How we wrangle WordPress @kohactive.
WordPress is a big part of our front-end development flow here at kohactive, but its base tooling doesn't suit us super well. With the help of some solid open source tools, we've been able to mold a modern workflow in-sync with other technologies we use.
We start with our sage-but-better repo as a boilerplate, which contains all the files needed for a complete WordPress install. This allows us to keep a central starting point for managing core version updates, plugin updates, etc. The theme is really Sage with a few minor updates. Sage sets up a couple things that we want:
- A boilerplate theme setup
- NPM & Bower
- Gulp for compiling Sass & JS(+ CoffeeScript currently, but that will probably go away)
The “but-better” part includes a couple other things we want:
- Shell scripts for installation, development, & deployment
- wp-config setup for local & Pantheon(our WordPress host of choice) environments
The repo also contains some plugins that we use in just about every WordPress project we do:
- Advanced Custom Fields Pro: I don't know where I'd be without ACF. Probably nowhere near WordPress. ACF is free, but the paid version is totally worth it. $76(USD) for unlimited use(which is extremely underpriced, imo). We basically build admin pages with this plugin. It makes the admin side of things much more user-friendly and allows us to keep restrictions in place to fend off user error.
- WP Migrate DB Pro: Migrate DB Pro is one of those things I didn't bother with for a while(if only they'd consider sponsoring a podcast or something). Dumping and importing SQL files is easy enough, etc…until you use this plugin. Don't deal with dumps. Don't deal with find-and-replace. Migrate DB Pro is another plugin that is far more worthy than its price(especially if you catch it on sale) when dealing with multiple environments & devs.
- Contact Form 7: CF7 is pretty standard and does a lot of the junk you probably don't want to deal with for forms. It can feel a little archaic to set up and use on the back-end, but it's easily customizable and there's a response out there for just about every problem you'll run into.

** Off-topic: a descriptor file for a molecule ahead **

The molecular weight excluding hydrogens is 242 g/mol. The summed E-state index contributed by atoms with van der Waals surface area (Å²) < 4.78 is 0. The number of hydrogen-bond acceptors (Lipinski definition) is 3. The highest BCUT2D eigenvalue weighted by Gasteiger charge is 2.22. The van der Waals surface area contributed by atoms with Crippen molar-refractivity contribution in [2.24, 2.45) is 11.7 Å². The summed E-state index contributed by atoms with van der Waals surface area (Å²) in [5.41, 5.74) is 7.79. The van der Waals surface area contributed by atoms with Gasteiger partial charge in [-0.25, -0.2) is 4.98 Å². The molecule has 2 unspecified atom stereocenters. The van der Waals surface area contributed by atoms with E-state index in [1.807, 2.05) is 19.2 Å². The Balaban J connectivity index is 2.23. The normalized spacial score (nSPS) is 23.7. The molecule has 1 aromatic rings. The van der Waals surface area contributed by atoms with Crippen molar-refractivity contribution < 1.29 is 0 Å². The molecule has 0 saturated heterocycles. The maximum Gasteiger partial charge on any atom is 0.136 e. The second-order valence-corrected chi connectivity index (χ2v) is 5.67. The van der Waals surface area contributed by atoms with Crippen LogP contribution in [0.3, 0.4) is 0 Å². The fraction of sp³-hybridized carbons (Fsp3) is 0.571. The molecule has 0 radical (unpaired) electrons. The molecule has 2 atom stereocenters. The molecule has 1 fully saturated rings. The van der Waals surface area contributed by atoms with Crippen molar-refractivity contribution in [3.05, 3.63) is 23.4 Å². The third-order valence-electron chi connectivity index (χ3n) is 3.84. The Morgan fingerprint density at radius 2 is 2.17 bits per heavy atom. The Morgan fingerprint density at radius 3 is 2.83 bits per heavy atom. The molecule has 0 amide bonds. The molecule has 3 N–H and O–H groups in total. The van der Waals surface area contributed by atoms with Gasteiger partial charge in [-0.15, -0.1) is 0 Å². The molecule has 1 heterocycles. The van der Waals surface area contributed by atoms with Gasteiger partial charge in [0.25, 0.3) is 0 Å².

- Yoast SEO: Not much to say here. This plugin does a pretty good job of “just working” and giving some standard SEO out of the box. There's a lot more to it if you want to dig into it, but it'll get you a sitemap and some decent SEO with little poking & prodding.
We've gone through a few different hosting options and landed wholly on Pantheon. It does everything you'd expect from a WordPress hosting service, plus a couple other things that are quite nice.
- wp-config Setup. The wp-config setup is hassle-free. The Pantheon wp-config file uses ENV variables, and each dev has a wp-config-local that contains their connection info. Done.
- Git Push. This one's not super unique, but it works better/more easily than other services we've used. Basically there's a Git repo hosted on Pantheon and it automatically updates the site when pushed to.
- Dev/Test/Live Environments: Each site created in Pantheon starts in the Dev environment. Dev code syncs with the master branch of the Pantheon-hosted Git repo. This tripped me up a bit initially when thinking that branches represent the different environments(which they do in my next point, but not here). This creates a specific workflow that actually ends up being quite nice. To that same point, Pantheon makes it really easy to move uploads & databases down to keep things in sync.
- Multidev: Want feature review? Of course you do. Don't merge it in just to get a review, get it its own url. Create a new Multidev environment, push up the code to the remote repo branch of the same name, there ya go.
- Downside: Pantheon doesn't really do multisite(they do, but only on an enterprise level). Can't say I blame them, but if needed, head over to WP Engine.
All in all, it's a good setup. Is it perfect? Not quite. I need to spend some time playing with Bedrock and/or finding a good way to manage plugins a little better(committing them to the repo makes me sad). I'm also not crazy about force-committing the dist/ directory to deploy to the Pantheon remote. It stays out of the review/“main” repo per-se, but it could be better.